Decoding Apple's Spread Sheet

BA 101 Decoding Apple’s Balance Sheets

    Apple is the largest technology firm in the world, with annual revenue of over 60 million.   Apple currently is the world’s second largest company behind Exxon Mobil.   International sales accounted for 46 percent of the quarter’s revenue.   There is a lot of information available to investors who are interested in investing in a company.   By looking specifically at the balance sheet of Apple to determine if investing in Apple is a good or bad idea.   Things to consider are Apple’s assets, liabilities and shareholder’s equity.
    Savor the moment, but don’t get complacent.   Apple shareholders have 7 reasons to be concerned and one thing to get you out:
  * Apple’s good-but not   that good
  * Apple fatigue
  * The share price
  * Steve Job’s ego
  * The cellular networks
  * Apple backlash
  * Steve Job’s health
Some of these are issues that could erupt into problems quickly. Others, if they do emerge would take more time.   But if you’re a nervous Apple investor, what are your alternatives?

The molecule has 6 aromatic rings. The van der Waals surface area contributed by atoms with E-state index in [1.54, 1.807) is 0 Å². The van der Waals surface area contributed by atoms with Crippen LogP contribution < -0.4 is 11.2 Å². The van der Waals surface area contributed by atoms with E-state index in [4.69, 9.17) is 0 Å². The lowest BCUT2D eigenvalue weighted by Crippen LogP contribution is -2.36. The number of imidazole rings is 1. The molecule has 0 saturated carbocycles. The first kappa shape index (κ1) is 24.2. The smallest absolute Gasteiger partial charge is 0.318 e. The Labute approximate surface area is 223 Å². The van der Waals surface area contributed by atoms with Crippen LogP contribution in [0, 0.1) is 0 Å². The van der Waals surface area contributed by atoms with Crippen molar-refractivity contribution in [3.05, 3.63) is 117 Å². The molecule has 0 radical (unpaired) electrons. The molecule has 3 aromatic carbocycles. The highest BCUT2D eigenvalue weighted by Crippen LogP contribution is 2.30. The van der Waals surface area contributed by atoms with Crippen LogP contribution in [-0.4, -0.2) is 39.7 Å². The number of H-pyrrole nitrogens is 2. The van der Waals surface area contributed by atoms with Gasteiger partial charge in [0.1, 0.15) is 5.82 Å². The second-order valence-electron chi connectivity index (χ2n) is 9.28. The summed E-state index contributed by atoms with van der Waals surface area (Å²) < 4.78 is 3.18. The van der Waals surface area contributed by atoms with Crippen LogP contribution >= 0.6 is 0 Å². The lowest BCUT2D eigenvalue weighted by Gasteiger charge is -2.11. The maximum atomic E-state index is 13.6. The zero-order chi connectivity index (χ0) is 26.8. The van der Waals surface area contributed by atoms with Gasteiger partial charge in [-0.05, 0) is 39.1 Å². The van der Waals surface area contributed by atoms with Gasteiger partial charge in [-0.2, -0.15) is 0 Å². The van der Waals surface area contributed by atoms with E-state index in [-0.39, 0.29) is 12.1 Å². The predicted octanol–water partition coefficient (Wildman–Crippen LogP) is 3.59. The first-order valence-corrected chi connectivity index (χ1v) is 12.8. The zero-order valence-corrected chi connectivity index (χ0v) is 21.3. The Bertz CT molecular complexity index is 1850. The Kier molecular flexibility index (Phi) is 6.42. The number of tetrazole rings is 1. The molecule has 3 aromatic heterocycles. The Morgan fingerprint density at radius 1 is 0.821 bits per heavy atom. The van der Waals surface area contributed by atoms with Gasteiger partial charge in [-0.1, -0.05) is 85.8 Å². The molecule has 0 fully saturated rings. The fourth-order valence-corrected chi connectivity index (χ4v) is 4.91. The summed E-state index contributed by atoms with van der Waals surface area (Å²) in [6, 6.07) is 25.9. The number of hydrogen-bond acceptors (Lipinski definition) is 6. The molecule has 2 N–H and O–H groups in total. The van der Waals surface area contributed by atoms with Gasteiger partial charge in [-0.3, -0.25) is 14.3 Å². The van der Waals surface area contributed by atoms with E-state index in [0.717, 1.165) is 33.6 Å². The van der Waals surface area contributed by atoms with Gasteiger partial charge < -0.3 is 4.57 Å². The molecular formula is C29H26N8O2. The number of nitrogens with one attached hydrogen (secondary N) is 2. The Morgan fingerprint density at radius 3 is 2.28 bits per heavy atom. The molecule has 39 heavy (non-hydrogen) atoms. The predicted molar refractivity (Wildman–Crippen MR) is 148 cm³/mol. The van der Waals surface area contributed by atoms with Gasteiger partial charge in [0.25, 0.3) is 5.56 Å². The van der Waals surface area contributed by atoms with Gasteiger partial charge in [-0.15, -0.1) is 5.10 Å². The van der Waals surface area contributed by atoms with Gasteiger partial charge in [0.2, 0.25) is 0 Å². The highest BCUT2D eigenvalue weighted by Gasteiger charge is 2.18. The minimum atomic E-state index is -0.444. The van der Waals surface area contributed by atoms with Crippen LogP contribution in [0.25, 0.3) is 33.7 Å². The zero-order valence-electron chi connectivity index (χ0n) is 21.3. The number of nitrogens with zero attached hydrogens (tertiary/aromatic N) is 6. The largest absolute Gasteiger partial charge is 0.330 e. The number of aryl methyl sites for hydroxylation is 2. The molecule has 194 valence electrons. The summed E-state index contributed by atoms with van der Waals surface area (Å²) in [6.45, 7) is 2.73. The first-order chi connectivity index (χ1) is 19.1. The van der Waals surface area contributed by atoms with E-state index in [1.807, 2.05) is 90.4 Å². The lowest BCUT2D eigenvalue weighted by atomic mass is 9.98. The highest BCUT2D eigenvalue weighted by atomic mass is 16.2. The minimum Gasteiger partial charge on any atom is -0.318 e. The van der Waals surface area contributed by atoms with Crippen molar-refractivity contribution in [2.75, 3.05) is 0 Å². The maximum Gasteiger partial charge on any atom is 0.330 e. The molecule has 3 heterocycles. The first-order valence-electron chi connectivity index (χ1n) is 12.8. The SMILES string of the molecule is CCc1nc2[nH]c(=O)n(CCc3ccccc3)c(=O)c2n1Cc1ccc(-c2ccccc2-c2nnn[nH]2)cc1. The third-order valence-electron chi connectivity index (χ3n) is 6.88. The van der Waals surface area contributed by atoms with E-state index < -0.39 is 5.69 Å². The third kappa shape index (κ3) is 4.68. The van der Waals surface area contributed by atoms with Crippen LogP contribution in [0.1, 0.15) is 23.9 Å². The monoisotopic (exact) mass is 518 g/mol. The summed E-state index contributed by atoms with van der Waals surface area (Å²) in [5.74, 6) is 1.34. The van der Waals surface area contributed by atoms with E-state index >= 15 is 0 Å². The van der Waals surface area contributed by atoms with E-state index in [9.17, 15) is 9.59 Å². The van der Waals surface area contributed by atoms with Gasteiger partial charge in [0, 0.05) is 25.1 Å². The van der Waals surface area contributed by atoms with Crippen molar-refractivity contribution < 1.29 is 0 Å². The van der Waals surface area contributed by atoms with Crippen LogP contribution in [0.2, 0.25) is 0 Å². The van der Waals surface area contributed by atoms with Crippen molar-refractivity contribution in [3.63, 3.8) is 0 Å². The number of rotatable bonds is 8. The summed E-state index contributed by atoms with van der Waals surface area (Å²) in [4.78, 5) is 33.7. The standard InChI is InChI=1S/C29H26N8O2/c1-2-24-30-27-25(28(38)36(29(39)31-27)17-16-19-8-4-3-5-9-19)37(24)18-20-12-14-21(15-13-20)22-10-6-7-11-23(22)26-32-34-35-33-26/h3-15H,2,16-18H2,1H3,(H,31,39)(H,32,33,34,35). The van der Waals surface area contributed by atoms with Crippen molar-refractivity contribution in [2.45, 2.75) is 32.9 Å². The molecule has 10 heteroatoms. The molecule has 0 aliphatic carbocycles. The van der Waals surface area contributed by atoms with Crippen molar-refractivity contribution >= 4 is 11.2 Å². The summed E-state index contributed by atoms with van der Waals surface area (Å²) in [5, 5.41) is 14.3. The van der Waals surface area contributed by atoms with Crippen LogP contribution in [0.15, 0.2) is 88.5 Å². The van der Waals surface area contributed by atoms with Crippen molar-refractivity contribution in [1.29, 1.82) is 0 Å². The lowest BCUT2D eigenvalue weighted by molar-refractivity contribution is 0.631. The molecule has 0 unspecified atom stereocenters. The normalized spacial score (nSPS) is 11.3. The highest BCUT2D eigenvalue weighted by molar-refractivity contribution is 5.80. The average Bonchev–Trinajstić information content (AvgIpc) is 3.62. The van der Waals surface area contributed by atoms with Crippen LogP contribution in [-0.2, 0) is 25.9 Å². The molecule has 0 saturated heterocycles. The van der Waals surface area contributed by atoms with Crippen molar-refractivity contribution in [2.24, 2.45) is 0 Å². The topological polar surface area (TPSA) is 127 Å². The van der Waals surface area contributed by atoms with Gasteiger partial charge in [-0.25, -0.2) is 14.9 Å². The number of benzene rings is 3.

You could sell and gain some profits.   But if you don’t want to get off this money train just quite yet, here’s another option: you could buy insurance using “put” option.   These pay out if the stock falls, and it will fall.   So for $19 you can buy $200 puts, good until January 2012. These will limit you downside on the stock to $200. But if Apple keeps booming upwards, all you can lose is the $19.
    Management believes investors will benefit from greater transparency in referring to these non-GAAP financial measures when assessing the Company’s operating results, as well as when forecasting and analyzing future periods.
    Apple does not offer a direct purchase program for it’s shareholders.   Apple does not have a Dividend Reinvestment Program (DRIP).   Apple does not currently pay dividends on its common stock.   Apple paid dividends from June 15, 1985 to December 15, 1995.   Apple common shares are traded...